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Exchange-Listed Equities via Stock Connect Program. The Shanghai-Hong Kong Stock Connect program and the Shenzhen-Hong Kong Stock Connect programs (“Stock Connect”) allow non-Chinese investors (such as a Fund) to purchase certain listed equities via brokers in Hong Kong. Although Stock Connect allows non-Chinese investors to trade Chinese equities without a license, purchases of securities through Stock Connect are subject to daily market-wide quota limitations, which may prevent a Fund from purchasing Stock Connect securities when it is otherwise advantageous to do so. An investor cannot purchase and sell the same security on the same trading day, which may restrict a Fund’s ability to invest in China A-shares through Stock Connect and to enter into or exit trades where it is advantageous to do so on the same trading day. Because Stock Connect trades are routed through Hong Kong brokers and the Hong Kong Stock Exchange, Stock Connect is affected by trading holidays in either China or Hong Kong, and there are trading days in China when Stock Connect investors will not be able to trade. As a result, prices of securities purchased through Stock Connect may fluctuate at times when a Fund is unable to add to or exit its position. Only certain China A-shares are eligible to be accessed through Stock Connect. Such securities may lose their eligibility at any time, in which case they could be sold but could no longer be purchased through Stock Connect. Because Stock Connect is relatively new, its effects on the market for trading China A-shares are uncertain. In addition, the trading, settlement and IT systems required to operate Stock Connect are relatively new and continuing to evolve. In the event that the relevant systems do not function properly, trading through Stock Connect could be disrupted.
Stock Connect is subject to regulation by both Hong Kong and China. There can be no assurance that further regulations will not affect the availability of securities in the program, the frequency of redemptions or other limitations. For defaults by Hong Kong brokers occurring on or after January 1, 2020, the Hong Kong Investor Compensation Fund will cover losses incurred by investors with a cap of HK$500,000 per investor for securities traded on a stock market operated by the Shanghai Stock Exchange and/or Shenzhen Stock Exchange and in respect of which an order for sale or purchase is permitted to be routed through the northbound link of the Stock Connect. In China, Stock Connect securities are held on behalf of ultimate investors (such as a Fund) by the Hong Kong Securities Clearing Company Limited (“HKSCC”) as nominee. While Chinese regulators have affirmed that the ultimate investors hold a beneficial interest in Stock Connect securities, the law surrounding such rights is in its early stages and the mechanisms that beneficial owners may use to enforce their rights are untested and therefore pose uncertain risks. Further, courts in China have limited experience in applying the concept of beneficial ownership and the law surrounding beneficial ownership will continue to evolve as they do so. Accordingly, there is a risk that as the law is tested and developed, a Fund’s ability to enforce its ownership rights may be negatively impacted. A Fund may not be able to participate in corporate actions affecting Stock Connect securities due to time constraints or for other operational reasons. A Fund will not be able to attend shareholders’ meetings. Stock Connect trades are settled in RMB, the Chinese currency, and investors must have timely access to a reliable supply of RMB in Hong Kong, which cannot be guaranteed.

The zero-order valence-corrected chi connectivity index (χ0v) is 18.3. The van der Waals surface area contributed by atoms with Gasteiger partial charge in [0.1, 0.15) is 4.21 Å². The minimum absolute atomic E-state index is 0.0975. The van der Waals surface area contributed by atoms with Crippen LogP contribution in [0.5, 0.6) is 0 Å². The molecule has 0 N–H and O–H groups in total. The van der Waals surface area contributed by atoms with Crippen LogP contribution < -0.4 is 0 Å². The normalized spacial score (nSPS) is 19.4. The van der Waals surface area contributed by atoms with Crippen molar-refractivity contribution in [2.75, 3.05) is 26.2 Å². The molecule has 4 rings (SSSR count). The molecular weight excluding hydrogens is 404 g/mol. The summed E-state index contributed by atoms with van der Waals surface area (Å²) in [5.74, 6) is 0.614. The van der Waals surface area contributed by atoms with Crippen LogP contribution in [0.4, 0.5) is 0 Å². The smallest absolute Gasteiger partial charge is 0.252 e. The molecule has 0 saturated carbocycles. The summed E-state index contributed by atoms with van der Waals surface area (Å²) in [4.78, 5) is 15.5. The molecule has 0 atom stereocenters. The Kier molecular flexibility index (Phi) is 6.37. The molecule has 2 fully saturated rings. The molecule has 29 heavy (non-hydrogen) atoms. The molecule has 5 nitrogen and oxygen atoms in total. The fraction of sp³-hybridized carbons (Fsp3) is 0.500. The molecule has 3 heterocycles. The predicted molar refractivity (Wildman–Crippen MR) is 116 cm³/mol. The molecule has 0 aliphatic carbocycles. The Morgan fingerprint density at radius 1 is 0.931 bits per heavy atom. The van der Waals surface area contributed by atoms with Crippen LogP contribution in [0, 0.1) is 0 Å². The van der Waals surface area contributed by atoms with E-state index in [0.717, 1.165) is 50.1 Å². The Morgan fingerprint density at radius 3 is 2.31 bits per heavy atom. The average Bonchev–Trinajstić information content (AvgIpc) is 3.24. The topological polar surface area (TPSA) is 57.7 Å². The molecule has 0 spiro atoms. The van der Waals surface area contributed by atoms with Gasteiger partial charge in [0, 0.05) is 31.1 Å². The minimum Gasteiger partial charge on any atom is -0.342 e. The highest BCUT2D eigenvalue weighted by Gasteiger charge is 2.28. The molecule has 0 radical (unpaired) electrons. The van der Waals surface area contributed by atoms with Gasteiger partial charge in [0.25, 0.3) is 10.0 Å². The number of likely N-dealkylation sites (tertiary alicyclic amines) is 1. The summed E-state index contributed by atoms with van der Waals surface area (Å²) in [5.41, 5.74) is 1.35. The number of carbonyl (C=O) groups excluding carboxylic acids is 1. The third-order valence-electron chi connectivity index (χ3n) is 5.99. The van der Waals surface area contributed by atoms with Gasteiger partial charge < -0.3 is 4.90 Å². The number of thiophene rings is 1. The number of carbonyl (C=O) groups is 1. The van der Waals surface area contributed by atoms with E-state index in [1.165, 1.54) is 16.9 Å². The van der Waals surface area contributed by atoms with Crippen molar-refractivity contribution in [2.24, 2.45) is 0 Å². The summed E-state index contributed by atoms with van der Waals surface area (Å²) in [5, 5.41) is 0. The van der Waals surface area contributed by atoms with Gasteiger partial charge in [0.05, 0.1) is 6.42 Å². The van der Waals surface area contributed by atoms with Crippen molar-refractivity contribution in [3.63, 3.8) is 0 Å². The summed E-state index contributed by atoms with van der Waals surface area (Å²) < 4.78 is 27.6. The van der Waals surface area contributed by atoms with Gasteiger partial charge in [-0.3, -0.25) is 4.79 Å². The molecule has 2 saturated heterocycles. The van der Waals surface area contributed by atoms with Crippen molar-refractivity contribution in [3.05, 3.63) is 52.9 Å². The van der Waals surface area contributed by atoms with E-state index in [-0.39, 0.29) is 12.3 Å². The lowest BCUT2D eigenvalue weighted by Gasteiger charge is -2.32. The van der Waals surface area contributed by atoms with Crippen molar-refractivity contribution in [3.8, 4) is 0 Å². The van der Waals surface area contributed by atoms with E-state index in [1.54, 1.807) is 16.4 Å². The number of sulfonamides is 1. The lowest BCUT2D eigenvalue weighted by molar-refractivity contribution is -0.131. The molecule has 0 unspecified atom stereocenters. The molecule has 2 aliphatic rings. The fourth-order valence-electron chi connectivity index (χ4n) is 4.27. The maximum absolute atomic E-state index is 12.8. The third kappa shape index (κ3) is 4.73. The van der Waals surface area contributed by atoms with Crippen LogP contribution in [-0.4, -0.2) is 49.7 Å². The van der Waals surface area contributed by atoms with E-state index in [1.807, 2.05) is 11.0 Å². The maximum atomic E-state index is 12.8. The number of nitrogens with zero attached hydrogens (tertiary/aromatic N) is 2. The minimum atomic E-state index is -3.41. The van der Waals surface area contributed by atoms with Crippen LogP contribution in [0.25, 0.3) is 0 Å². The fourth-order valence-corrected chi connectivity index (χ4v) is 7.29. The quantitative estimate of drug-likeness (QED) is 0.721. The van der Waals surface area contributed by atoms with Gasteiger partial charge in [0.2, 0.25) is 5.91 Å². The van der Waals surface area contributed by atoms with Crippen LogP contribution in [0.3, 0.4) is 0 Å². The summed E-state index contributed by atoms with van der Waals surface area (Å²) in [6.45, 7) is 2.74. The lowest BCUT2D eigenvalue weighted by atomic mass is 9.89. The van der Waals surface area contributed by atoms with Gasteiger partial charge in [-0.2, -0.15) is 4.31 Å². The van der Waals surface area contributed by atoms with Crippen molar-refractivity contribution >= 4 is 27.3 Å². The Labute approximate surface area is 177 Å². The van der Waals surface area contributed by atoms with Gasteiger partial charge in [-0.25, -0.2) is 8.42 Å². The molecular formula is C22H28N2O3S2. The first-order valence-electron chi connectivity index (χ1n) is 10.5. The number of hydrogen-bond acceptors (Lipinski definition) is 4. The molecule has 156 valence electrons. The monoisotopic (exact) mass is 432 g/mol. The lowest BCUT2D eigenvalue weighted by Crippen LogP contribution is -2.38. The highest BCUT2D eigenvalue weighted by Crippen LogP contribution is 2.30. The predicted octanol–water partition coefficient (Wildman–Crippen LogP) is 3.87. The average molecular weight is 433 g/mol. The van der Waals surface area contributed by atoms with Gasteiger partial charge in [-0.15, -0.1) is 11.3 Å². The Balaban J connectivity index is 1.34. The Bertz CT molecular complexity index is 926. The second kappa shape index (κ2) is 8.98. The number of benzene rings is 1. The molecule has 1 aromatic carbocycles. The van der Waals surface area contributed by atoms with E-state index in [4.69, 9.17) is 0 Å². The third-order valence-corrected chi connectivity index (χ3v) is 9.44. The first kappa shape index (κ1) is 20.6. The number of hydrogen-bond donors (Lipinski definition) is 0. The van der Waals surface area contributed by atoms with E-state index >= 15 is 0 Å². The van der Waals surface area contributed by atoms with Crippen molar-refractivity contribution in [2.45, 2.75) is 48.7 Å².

Stock Connect trades are either subject to certain pre-trade requirements or must be placed in special segregated accounts that allow brokers to comply with these pre-trade requirements by confirming that the selling shareholder has sufficient Stock Connect securities to complete the sale. If a Fund does not utilize a special segregated account, the Fund will not be able to sell the shares on any trading day where it fails to comply with the pre-trade checks. In addition, these pre-trade requirements may, as a practical matter, limit the number of brokers that a Fund may use to execute trades. While a Fund may use special segregated accounts in lieu of the pre-trade check, some market participants have yet to fully implement IT systems necessary to complete trades involving securities in such accounts in a timely manner. Market practice with respect to special segregated accounts is continuing to evolve. Investments via Stock Connect are subject to regulation by Chinese authorities. Chinese law may require aggregation of a Fund’s holdings of Stock Connect securities with securities of other clients of the Adviser for purposes of disclosing positions held in the market, acquiescing to trading halts that may be imposed until regulatory filings are completed or complying with China’s short-term trading rules.
Fixed-Income Securities. Fixed-income securities generally represent an issuer’s obligation to repay to the investor (or lender) the amount borrowed plus interest over a specified time period. A typical fixed-income security specifies a fixed date when the amount borrowed (principal) is due in full, known as the maturity date, and specifies dates when periodic interest (coupon) payments will be made over the life of the security.